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Mediation offers farmers a chance to be heard

State program was one of the first of its kind in the country

By Jane Pribek

   Roger James of the Wisconsin Department of Agriculture, Trade and Consumer Protection sits at his Madison office. James coordinates the state’s 25-year-old Farm Mediation Program, which provides free services for family farmers.

Roger James of the Wisconsin Department of Agriculture, Trade and Consumer Protection sits at his Madison office. James coordinates the state’s 25-year-old Farm Mediation Program, which provides free services for family farmers.

When attorneys David Russell and Dennis McGilligan volunteered 25 years ago to take part in a new program for Wisconsin farmers, they didn’t realize the then little-known process called “mediation” would explode in popularity.

In the years since, both attorneys have mediated dozens of cases for the Farm Mediation Program, which aims to help Wisconsin farmers facing legal and economic distresses.

“These folks, especially the farmers, want to be heard,” Russell said. “Sometimes they tell the other side, very emotionally, ‘I’m sorry I can’t pay you. I feel terrible about it. Here’s why.’ That’s a big part of it.

“It’s so much better to have a resolution that both or multiple parties have agreed to, rather than one that’s imposed upon them by a judge or arbitrator because they can’t agree.”

Russell said he felt compelled to volunteer for the program back in 1986 because he has farm roots.

McGilligan, though he is a self-professed “city boy,” said he enjoys getting out into rural communities and helping “real people with real problems.”

Russell and McGilligan are two of about 30 mediators from across the state who volunteer for the program, said its coordinator, Roger James of the Wisconsin Department of Agriculture, Trade and Consumer Protection in Madison. Volunteer mediators come from a variety of disciplines in addition to law, he said, including educators, professional alternative dispute resolution providers and even other farmers.

“We’ve had some mediators who’ve been with the program since it started,” James said.

Their longevity as volunteers says a lot about their commitment to preserve the family farm tradition in Wisconsin, he said.

The neutrals receive 40 hours of training initially, plus annual refreshers on new developments in ADR and farming.

The statistics vary, but on average approximately 100 disputes involving farmers on one or both sides annually go to alternative dispute resolution via the program, James said. That includes a handful of cases that settle before mediation even begins.

The free program, authorized by Wis. Stats. sec. 93.50 and administered by ATCP 162, is available for disputes between farmers and creditors, disputes over procurement or livestock feeding contracts, nuisance or environmental contamination disputes, or those that the DATCP deems appropriate for the program or where all the parties request ADR via the program.

In today’s economy, farmer-creditor disputes are the most common type of dispute, James said. Mediators often travel to the farmer’s community. Frequently, both sides are pro se, but sometimes they are accompanied by professionals from other disciplines such as accountants.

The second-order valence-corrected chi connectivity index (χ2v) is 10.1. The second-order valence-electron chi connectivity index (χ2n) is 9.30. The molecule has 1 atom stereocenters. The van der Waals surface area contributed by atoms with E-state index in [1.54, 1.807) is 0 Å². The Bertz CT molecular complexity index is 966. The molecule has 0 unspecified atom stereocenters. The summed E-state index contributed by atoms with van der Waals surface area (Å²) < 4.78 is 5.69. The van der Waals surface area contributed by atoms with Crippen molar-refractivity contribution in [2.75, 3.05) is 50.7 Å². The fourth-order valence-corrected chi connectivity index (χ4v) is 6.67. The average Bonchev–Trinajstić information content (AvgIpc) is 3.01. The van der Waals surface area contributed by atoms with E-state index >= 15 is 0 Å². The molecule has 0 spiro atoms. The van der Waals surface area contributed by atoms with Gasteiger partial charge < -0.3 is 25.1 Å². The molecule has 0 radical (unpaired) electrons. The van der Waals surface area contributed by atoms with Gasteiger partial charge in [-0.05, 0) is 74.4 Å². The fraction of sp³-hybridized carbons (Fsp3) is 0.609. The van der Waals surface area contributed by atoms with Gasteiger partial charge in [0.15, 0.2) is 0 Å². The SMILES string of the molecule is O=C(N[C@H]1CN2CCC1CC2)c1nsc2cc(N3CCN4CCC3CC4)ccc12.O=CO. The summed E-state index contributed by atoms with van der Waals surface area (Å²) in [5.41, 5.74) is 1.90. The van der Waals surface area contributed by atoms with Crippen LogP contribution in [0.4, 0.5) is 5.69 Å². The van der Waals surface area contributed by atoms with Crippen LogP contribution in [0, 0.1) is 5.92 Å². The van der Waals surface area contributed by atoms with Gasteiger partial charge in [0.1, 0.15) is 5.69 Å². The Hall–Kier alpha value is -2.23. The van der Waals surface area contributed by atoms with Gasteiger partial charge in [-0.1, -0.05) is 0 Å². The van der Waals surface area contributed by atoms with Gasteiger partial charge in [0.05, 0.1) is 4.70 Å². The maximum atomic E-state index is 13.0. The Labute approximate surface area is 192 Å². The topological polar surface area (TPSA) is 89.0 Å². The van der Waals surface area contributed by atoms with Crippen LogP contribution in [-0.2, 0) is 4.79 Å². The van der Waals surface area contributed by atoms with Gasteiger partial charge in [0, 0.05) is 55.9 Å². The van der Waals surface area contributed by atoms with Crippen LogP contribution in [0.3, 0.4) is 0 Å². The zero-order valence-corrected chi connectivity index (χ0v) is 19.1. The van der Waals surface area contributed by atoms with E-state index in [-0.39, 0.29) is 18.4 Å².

Both the statutes and regulations provide for mediation and arbitration, but facilitative mediation is by far the preferred process, with just a handful of arbitrations occurring over the past 25 years.

With very few exceptions, no one is compelled to participate in mediation before seeking redress in circuit court. Some states that have similar programs, such as Iowa and Minnesota, do require mediation, but James said he believes Wisconsin’s voluntary approach leads to better results.

The success rate of the program, including cases where a settlement or partial settlement is reached, or when people simply exit the program reporting that the process was beneficial to them, is near 90 percent.
“I think that’s why it works so well in Wisconsin,” James said. “We get only people who want to be there.”

Wisconsin was one of the first states in the nation to create this type of program, fueled largely by money from the U.S. Department of Agriculture, James said. State employees volunteer their service in administering it, representing a 20 percent “in-kind” match; no dollars from state coffers go toward the program.

Program money for the upcoming fiscal year is somewhat uncertain, James said, until Congress’ finalizes the federal government’s budget, which had yet to happen as of press time. The money does not come from a formal grant process, however, but is “certified,” making it an easier, faster process, he said.

McGilligan, who ran the program for a few years in the early 1990s, agreed.

“From a political standpoint, it has always received good bipartisan support,” he said.

As long as that support continues, the program can continue to result in positive outcomes such as a case McGilligan handled concerning an elderly woman who faced losing the farm that had been in her family for more than 150 years.

Due to her age and the sizable debt owed, McGilligan said, there was no way the woman would have been able to resolve the financial issues plaguing the farm without the mediation process.

“What she was able to get out of the mediation process was an opportunity to vent and express her sorrow at leaving the farm that had been in the family for generations,” he said. “Ultimately she was allowed to keep the house. But mostly, the program helped her let go, in a positive manner. I consider that to be a success.”

Jane Pribek can be reached at [email protected].

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